A letter to my father: Did you regret leaving Australia?

We heard stories growing up of sweating through heatwaves and avoiding snakes

‘You and I would drink tea until late into the night; especially on the first night, when we’d edge towards something resembling closeness that was rarely replicated’

‘You and I would drink tea until late into the night; especially on the first night, when we’d edge towards something resembling closeness that was rarely replicated’

 

I remember you always spoke wistfully of your time away in Australia, as a young married man. Down Under may well have been your halcyon years.

For a brief while you drove an MG, and later, to accommodate us, your burgeoning family, a Kombi. But an unexpected opportunity to inherit a relative’s farm drew you back to damp Ireland. And, suddenly you were back among your own people, near where your journey had begun in Cavan.

Growing up in Ireland, we heard plenty of stories of living thriftily with tank water, sweating through heatwaves and avoiding snakes. Australia had an aura of a faraway distant land of opportunities. This allure must have influenced my decision, as a 22-year-old, to head off to Melbourne.

Astonishing place

Three decades on, Australia remains my home. Despite its chequered past, Australia is an astonishing place. Of course, it is full of contradictions. It can give the impression of being a laid-back place – and yet we’re about to launch into an acrimonious debate about marriage equality. This particular debate may say more about a lack of leadership from our politicians than it does about the average Australian.

Halcyon? I’m not so sure. I’ve never driven an MG, but I had the use of my mate’s Alfa while he was abroad. I’ve lost my hair and most of my brogue, and gained an Australian wife and daughter. Ireland will always run deep. And although Oz is far from perfect – a work in progress – it’s hard to imagine living anywhere else.

On my visits back home, you and I would drink tea until late into the night; especially on the first night, when we’d edge towards something resembling closeness that was rarely replicated.

I remember how you’d marvelled at the changes I’d describe: the miles of freeways, and the suburbs swallowing up vast tracts of countryside, and the brash aggression of Australian politicians. Your unabashed hunger for these updates made me wonder if you regretted your decision to return. But of course, we never broached that territory.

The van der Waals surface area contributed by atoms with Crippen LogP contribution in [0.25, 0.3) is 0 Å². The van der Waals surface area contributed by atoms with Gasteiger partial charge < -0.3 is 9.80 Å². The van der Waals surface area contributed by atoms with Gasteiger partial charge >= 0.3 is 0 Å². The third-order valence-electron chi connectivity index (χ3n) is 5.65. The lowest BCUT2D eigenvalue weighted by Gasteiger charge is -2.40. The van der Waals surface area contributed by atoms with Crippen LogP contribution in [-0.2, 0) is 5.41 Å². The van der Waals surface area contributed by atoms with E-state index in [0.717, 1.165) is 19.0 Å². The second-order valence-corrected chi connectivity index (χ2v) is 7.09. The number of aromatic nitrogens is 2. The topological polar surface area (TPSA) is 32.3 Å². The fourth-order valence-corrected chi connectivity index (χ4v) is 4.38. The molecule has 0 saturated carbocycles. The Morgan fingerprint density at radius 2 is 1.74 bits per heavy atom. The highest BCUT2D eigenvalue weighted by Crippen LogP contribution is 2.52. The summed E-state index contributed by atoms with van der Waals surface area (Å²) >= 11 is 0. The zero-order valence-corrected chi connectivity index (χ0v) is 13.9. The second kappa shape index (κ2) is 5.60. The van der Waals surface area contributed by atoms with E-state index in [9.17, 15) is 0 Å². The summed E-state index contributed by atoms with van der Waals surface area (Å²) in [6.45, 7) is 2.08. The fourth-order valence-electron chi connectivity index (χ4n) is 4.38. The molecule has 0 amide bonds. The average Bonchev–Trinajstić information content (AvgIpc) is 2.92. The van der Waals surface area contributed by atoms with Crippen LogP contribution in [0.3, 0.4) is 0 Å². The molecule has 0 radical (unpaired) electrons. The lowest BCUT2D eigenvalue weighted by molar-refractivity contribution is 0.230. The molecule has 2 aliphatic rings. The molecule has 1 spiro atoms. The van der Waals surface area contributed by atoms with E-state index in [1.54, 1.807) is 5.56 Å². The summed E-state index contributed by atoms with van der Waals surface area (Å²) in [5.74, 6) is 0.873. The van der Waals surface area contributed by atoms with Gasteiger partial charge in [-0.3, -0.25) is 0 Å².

After returning to Ireland, you travelled all over the country, working for a few years with the Inland Fisheries Trust; and earning a fraction of what you were getting in Australia as a labourer. And, after the Fisheries, the rest of your working life was on the farm. Fifty years later, at your funeral mass, your old Fisheries boss would pause in the seemingly endless queue of hand-shaking sympathisers, to tell me you’d been a fantastic employee.

Fastidious farmer

Always a fastidious farmer, you weren’t one to cut corners or to opt for the easy option. Your way prevailed. You would tolerate no dissenting opinion. And I realised back then we would never be able to put up with each other. We probably had more in common than we were ever prepared to acknowledge. You were artful with a slane [turf cutting tool], adroit at rebuilding collapsed stone walls, and you seldom missed a rising duck or pheasant. But for all that, and despite years of your unrelenting toil, our enduring poverty was ever-present.

Anyway, truth be told, there were too many of us and not enough acres. Small holdings always struggle to compete with agribusiness. This harsh reality no doubt dogged your every effort to get ahead. And as soon as we were old enough, we were out the door, with barely a backward glance. Emigrants always have the option of looking back later.

During those long winter evenings, if you weren’t out making a ceilidh, you whiled away the hours in the parlour reading Dickins, in between the occasional Ed McBain and paperback western. Though in later years, you’d cede to the lure of current affair programmes on the TV. And, later still, you enjoyed popular soaps like Coronation Street and Fair City.

You’re gone now, of course. Your final few years were made cruel by poor health. You knew little about what was unfolding around you.

You deserved better. Even though you were devout all your life, when you were ailing, and house-bound, no curate came calling.

In the end, you lived too long. But here, at the other end of the world, I still think of you often.

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